It immediately became an anthem for me and my friends and gave us a new sense of pride we never felt before.” Once the majority of the cast and production team signed it off, Coldplay gave them the thumbs up within 24 hours of receiving the letter. “If we’re going to be called yellow, we’re going to make it beautiful,” Chu told the Hollywood Reporter.
Even though, the film is a massive victory to Asian-Americans, and justifiably so, unless you’re on the more comfortable side of the alarming Malaysian or Singaporean wealth gap, it is certainly not one that pertains well to the grassroots here. With corruption rampant amongst the political elite in the region, the lavish, gaudy lifestyles displayed in the movie aren’t one of aspiration but resentment.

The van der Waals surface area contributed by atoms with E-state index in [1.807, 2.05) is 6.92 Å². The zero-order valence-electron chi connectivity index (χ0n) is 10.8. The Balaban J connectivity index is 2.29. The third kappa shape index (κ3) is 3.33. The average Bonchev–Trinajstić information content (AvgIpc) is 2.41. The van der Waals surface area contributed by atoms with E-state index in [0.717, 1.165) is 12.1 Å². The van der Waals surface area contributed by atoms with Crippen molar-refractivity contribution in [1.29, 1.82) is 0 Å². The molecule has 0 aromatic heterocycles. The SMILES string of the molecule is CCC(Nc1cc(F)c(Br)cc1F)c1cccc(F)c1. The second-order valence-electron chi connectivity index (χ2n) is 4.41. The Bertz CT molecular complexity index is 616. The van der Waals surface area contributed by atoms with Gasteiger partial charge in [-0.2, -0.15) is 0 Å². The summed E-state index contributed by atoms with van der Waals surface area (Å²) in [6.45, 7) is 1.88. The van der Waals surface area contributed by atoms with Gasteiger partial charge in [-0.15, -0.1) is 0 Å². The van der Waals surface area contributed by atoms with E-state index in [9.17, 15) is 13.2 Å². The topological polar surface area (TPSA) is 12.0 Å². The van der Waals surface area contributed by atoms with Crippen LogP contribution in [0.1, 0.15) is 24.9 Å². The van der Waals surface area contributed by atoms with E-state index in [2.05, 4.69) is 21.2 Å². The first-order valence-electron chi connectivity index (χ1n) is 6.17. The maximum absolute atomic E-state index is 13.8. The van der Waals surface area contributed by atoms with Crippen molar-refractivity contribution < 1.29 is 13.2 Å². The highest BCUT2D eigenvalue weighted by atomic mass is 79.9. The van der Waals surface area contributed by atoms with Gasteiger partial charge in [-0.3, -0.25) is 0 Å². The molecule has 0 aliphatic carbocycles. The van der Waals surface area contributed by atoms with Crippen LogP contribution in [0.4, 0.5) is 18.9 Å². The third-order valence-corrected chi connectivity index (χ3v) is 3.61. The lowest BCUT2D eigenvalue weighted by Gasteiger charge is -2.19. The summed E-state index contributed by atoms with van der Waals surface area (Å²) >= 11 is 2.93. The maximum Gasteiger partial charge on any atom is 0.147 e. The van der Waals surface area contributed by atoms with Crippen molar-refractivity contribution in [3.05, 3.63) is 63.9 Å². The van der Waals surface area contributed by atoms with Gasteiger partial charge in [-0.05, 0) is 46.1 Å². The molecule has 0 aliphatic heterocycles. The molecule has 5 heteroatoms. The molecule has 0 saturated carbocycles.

More hopeful is that it also stands as evidence that Asian cinema has far more to offer in terms of substance and quality in the art of film. We, as Southeast Asians, should be far more proud of the variety of homegrown cinematic achievements we have accomplished, instead of seeking validation from a defunct and out-of-touch Hollywood fairy tale. Chinese investments, that make up nearly 30 percent of all Hollywood production, has steadily been diminishing the past couple of years. We should take note of such trends and direct our support of more regional productions with equal enthusiasm. Or maybe I am indeed just being a miserable git and can’t seem to ride this wave of excitement as ardently as I should like to. Go see the film then. Have some fun.
Crazy Rich Asians is out now and playing at theatres nationwide.